Supplements can boost immunity

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      We know that eating a balanced, wholesome, nutrient-dense diet that prioritizes plants is one way to keep healthy.

      The best way to get vitamins and minerals is through food, but some people turn to supplements as another way to help boost their immune system. Here are some to consider, keeping in mind that it’s important to always consult a health professional before taking any new supplement, as some can have side effects, and to never exceed the recommended dosage.

      Vitamin C

      Abundant in guavas, kiwifruit, bell peppers, strawberries, papaya, and broccoli, among other fruits and veggies, vitamin C helps the body absorb iron.

      It is a powerful antioxidant and could possibly reduce the risk of some cancers, according to the Dietitians of Canada’s UnlockFood website. It helps heal cuts and wounds, protects you from bruising, and keeps gums healthy. Vitamin C also forms and repairs blood, bones, and other tissues.

      Severe deficiencies in vitamin C can lead to bleeding gums, poor healing of wounds, tender joints, loose teeth, and infections.

      However, our body doesn’t store excess vitamin C, and whatever we don’t use is excreted in the urine.

      Vitamin B6

      This vitamin is essential for supporting certain biochemical reactions of the immune system. Vitamin B6 can be found in chicken, cold-water fish, chickpeas, and green vegetables. A deficiency of B6 can lead to a reduced production of antibodies required to ward off infections. Being low in this vitamin might also diminish the body’s production of white blood cells, including T cells, which regulate immune function and response. Need more? B6 helps the body make interleukin-2, a protein that helps direct the actions of white blood cells.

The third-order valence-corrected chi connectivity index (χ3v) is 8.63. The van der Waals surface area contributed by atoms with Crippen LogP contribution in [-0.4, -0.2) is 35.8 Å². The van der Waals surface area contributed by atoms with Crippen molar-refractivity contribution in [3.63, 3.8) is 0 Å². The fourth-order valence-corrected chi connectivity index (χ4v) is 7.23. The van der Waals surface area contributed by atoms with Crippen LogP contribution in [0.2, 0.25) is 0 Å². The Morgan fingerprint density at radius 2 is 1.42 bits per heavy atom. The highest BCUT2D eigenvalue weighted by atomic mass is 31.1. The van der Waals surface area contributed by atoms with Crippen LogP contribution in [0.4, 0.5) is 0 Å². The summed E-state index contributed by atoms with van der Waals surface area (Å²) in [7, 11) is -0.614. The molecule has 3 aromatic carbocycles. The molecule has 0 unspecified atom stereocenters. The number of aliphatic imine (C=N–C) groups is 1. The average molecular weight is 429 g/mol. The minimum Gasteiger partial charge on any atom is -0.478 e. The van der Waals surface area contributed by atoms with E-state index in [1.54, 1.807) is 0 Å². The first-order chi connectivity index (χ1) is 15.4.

An essential mineral, zinc is vital for the development, function, and signalling of immune cells. By stimulating particular immune cells, zinc can reduce oxidative stress, speed up wound healing, minimize inflammation, and decrease the risk of age-related diseases, such as pneumonia.

      Vitamin D

      This fat-soluble vitamin plays several roles in the body, one of them being its contribution to immune-system health.

      Also known as the sunshine vitamin because the body absorbs it through the sun’s rays, vitamin D has anti-inflammatory and immunoregulatory properties. It strengthens the functioning of immune cells, including macrophages and T-cells, which help protect the body against infection. Very low levels of vitamin D have been linked to a greater susceptibility to immune-related disorders, respiratory diseases, viral and bacterial respiratory infections, and decreased lung function.


      The health of our microbiome extends far beyond the gut itself; it seems that bacterial balance in our digestive system can affect our overall health, including that of our immune system. Probiotics help achieve that healthy balance of gut bacteria. It’s possible that probiotics can support immune-system health by inhibiting the growth of harmful bacteria in the gut. Some probiotics may enhance the body’s production of antibodies.


      Echinacea plants are abundant in antioxidants, which help reduce the risk of chronic disease and protect the body from oxidative stress. As a result, echinacea may help keep some infections and viruses at bay, although no studies have conclusively proven more than a possible slight benefit.

      Oregano oil

      It’s possible that oil of oregano has antioxidant, anti-inflammatory, and antiviral effects. One of its main compounds is carvacrol, which research suggests may offer some protection against certain bacteria. Oregano oil can be found as a tincture or in capsule form. Some people swear by it to relieve symptoms of cold and flu. 

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